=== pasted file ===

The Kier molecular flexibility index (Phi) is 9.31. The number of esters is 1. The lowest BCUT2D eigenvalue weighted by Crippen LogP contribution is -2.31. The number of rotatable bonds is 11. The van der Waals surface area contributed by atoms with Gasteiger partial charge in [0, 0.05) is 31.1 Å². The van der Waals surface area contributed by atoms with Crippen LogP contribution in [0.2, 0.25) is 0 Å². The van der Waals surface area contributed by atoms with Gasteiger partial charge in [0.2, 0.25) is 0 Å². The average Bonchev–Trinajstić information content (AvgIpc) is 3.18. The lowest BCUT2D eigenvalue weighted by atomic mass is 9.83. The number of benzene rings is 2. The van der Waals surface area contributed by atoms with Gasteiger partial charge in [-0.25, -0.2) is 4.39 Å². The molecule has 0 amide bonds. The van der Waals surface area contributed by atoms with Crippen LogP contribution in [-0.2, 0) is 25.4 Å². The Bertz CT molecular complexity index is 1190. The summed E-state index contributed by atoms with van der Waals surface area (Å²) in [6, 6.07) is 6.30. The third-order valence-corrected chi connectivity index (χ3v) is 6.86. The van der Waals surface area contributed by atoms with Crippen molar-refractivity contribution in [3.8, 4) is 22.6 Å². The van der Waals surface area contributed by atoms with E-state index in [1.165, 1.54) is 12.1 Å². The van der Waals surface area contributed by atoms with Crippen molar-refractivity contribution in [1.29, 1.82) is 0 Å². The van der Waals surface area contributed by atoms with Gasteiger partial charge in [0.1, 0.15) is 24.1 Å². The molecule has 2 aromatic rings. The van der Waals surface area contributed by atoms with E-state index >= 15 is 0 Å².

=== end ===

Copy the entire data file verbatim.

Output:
The Kier molecular flexibility index (Phi) is 9.31. The number of esters is 1. The lowest BCUT2D eigenvalue weighted by Crippen LogP contribution is -2.31. The number of rotatable bonds is 11. The van der Waals surface area contributed by atoms with Gasteiger partial charge in [0, 0.05) is 31.1 Å². The van der Waals surface area contributed by atoms with Crippen LogP contribution in [0.2, 0.25) is 0 Å². The van der Waals surface area contributed by atoms with Gasteiger partial charge in [0.2, 0.25) is 0 Å². The average Bonchev–Trinajstić information content (AvgIpc) is 3.18. The lowest BCUT2D eigenvalue weighted by atomic mass is 9.83. The number of benzene rings is 2. The van der Waals surface area contributed by atoms with Gasteiger partial charge in [-0.25, -0.2) is 4.39 Å². The molecule has 0 amide bonds. The van der Waals surface area contributed by atoms with Crippen LogP contribution in [-0.2, 0) is 25.4 Å². The Bertz CT molecular complexity index is 1190. The summed E-state index contributed by atoms with van der Waals surface area (Å²) in [6, 6.07) is 6.30. The third-order valence-corrected chi connectivity index (χ3v) is 6.86. The van der Waals surface area contributed by atoms with Crippen molar-refractivity contribution in [3.8, 4) is 22.6 Å². The van der Waals surface area contributed by atoms with E-state index in [1.165, 1.54) is 12.1 Å². The van der Waals surface area contributed by atoms with Crippen molar-refractivity contribution in [1.29, 1.82) is 0 Å². The van der Waals surface area contributed by atoms with Gasteiger partial charge in [0.1, 0.15) is 24.1 Å². The molecule has 2 aromatic rings. The van der Waals surface area contributed by atoms with E-state index >= 15 is 0 Å².